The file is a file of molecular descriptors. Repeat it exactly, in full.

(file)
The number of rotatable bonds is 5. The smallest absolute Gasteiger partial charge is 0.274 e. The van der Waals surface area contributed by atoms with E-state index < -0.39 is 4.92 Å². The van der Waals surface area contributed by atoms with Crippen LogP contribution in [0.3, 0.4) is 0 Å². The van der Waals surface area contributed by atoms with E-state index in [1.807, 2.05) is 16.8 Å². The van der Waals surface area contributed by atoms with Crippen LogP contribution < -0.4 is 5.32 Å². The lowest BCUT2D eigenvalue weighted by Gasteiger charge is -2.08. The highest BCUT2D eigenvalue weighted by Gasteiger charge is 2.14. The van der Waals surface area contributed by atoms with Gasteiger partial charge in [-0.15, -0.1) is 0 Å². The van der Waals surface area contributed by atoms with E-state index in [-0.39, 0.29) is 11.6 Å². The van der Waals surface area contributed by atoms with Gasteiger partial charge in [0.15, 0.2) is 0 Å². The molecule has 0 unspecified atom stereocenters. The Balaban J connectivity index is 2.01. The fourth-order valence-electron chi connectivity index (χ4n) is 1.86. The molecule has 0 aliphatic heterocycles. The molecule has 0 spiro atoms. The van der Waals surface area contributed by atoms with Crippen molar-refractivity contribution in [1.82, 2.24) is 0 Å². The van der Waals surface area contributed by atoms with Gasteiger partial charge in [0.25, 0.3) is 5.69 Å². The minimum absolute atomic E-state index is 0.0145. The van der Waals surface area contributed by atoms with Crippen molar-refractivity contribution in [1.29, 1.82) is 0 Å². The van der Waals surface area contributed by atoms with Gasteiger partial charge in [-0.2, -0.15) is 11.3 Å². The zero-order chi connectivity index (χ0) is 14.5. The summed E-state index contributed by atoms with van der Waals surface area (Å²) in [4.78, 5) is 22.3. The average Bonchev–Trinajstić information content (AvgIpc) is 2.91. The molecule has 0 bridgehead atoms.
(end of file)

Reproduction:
The number of rotatable bonds is 5. The smallest absolute Gasteiger partial charge is 0.274 e. The van der Waals surface area contributed by atoms with E-state index < -0.39 is 4.92 Å². The van der Waals surface area contributed by atoms with Crippen LogP contribution in [0.3, 0.4) is 0 Å². The van der Waals surface area contributed by atoms with E-state index in [1.807, 2.05) is 16.8 Å². The van der Waals surface area contributed by atoms with Crippen LogP contribution < -0.4 is 5.32 Å². The lowest BCUT2D eigenvalue weighted by Gasteiger charge is -2.08. The highest BCUT2D eigenvalue weighted by Gasteiger charge is 2.14. The van der Waals surface area contributed by atoms with Gasteiger partial charge in [-0.15, -0.1) is 0 Å². The van der Waals surface area contributed by atoms with E-state index in [-0.39, 0.29) is 11.6 Å². The van der Waals surface area contributed by atoms with Gasteiger partial charge in [0.15, 0.2) is 0 Å². The molecule has 0 unspecified atom stereocenters. The Balaban J connectivity index is 2.01. The fourth-order valence-electron chi connectivity index (χ4n) is 1.86. The molecule has 0 aliphatic heterocycles. The molecule has 0 spiro atoms. The van der Waals surface area contributed by atoms with Crippen molar-refractivity contribution in [1.82, 2.24) is 0 Å². The van der Waals surface area contributed by atoms with Gasteiger partial charge in [0.25, 0.3) is 5.69 Å². The minimum absolute atomic E-state index is 0.0145. The van der Waals surface area contributed by atoms with Crippen molar-refractivity contribution in [1.29, 1.82) is 0 Å². The van der Waals surface area contributed by atoms with Gasteiger partial charge in [-0.2, -0.15) is 11.3 Å². The zero-order chi connectivity index (χ0) is 14.5. The summed E-state index contributed by atoms with van der Waals surface area (Å²) in [4.78, 5) is 22.3. The average Bonchev–Trinajstić information content (AvgIpc) is 2.91. The molecule has 0 bridgehead atoms.